“In the early twenty-first century the train of progress is again pulling out of the station – and this will probably be the last train ever to leave the station called Homo...
“In the early twenty-first century the train of progress is again pulling out of the station – and this will probably be the last train ever to leave the station called Homo sapiens.
"Those who miss this train will never get a second chance. In order to get a seat on it, you need to understand twenty-first-century technology, and in particular the powers of biotechnology and computer algorithms. The main products of the twenty-first century will be bodies, brains and minds, and the gap between those who know how to engineer bodies and brains and those who do not will be far bigger than the gap between Sapiens and Neanderthals". – Yual Noah Harari
Could Pakistan be well on its way to miss the last train. Sadly there is little realisation as to why this may happen and what must be done to catch up with the rest of the world. Countries that made dramatic economic breakthroughs in the last thirty years had one thing in common. They all managed to drastically reduce the average number of children that would be born to a woman over her lifetime. Iran did a spectacular job of reducing its fertility rate from 6.53 to 1.96 in a span of 30 years. Bangladesh brought its fertility rate down from 6.92 to 2.1 since its independence, while Korea (1.21), China (1.65), Hong Kong (1.23) and Taiwan (1.1) made similar impressive reductions.
Pakistan has no realisation, plans or solutions to reduce its unsustainable female fertility rate of 3.7. Nor is it willing to follow the Iranian, Bangladesh or any other model to ensure that every girl does receive schooling till the age of sixteen. There is no way a nation with 22.5 million out- of-school children and 44 percent malnourished and stunted children can even dream of becoming a progressive modern state. The burgeoning population makes this challenge even bigger and more unattainable with each passing day.
Nigeria has not seen any cases of the wild polio virus for the last 3 years. That leaves Afghanistan and Pakistan as the only two countries in the world that are still stuck with polio. Pakistan’s polio cases appear to imitate its uncontrollable population. From 8 cases in 2017 to 12 in 2018, we have already identified 72 cases of wild polio virus in 2019. It is becoming increasingly obvious that Pakistan may well be the last country on the globe that would still be breeding polio in its backyard.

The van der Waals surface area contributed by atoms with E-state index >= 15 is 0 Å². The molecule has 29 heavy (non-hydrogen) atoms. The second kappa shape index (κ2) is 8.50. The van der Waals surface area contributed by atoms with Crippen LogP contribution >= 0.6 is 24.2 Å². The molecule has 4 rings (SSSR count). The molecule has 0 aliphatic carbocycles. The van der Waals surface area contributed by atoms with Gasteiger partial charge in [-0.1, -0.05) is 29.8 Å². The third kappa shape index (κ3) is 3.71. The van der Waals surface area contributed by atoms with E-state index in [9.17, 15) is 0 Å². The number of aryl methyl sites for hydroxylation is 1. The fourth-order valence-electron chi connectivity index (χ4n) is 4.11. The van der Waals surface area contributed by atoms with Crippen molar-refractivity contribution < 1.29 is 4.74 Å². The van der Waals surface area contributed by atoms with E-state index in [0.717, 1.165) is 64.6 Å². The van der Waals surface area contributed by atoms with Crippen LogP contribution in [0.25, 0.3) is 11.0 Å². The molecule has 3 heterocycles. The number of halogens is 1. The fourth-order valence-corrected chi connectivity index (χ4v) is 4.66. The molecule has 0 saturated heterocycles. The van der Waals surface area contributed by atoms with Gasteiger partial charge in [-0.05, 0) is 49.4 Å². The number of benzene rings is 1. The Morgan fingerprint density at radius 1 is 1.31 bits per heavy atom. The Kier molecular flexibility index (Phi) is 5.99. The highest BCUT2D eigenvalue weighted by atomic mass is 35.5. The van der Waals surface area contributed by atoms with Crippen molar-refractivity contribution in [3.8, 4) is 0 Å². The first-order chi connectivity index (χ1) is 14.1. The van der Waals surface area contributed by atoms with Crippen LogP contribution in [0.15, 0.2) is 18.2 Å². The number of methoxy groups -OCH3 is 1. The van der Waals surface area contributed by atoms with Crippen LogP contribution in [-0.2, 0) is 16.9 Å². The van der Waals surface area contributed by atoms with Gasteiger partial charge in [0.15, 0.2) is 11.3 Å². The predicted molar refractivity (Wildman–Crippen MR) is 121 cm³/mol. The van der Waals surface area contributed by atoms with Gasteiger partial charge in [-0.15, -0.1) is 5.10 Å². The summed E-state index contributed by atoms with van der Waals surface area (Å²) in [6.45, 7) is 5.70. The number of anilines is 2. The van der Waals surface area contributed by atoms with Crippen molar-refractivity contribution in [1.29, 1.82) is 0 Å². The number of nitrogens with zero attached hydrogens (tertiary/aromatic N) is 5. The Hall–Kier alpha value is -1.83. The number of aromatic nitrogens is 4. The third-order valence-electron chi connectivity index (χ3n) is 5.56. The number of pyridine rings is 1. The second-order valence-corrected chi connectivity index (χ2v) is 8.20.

Neither healthcare professionals nor the pharma industry is willing to talk about the real causes of polio. While polio drops are much needed, there is no way a country can be polio-free if its people do not have clean drinking water or a half-decent sanitation system. Sadly Pakistan’s bureaucracy and politicians have utterly failed to address this problem. Their own lives being well protected by plastic mineral water bottles, they are least concerned about dispatching almost 100 percent untreated raw sewage to open ‘nullahs’ or the nearest water sources. The state has felt no need to break the fecal-oral linkage, which is critical for polio elimination and ought to have been its first priority.
Pakistan needs urgent reforms and actions to introduce massive multi-pronged population control programs. The existing sleepy population welfare ministries ought to be disbanded to give way to a dynamic new structure to tackle this task. It is the responsibility of the state to provide clean drinking water and not that of the groundwater depleting multinationals. Likewise it is the task of the state to treat sewage, collect garbage and eliminate plastic bags.
While polio events may only be the symptoms of a larger disease, Pakistan should begin to appreciate the inextricable link between population, polio and every development target that it wishes to achieve. Failing to do so would be a mistakes that could cost Pakistan a seat in the last train leaving the station.
The writer is a management systems consultant and a freelance writer on social issues.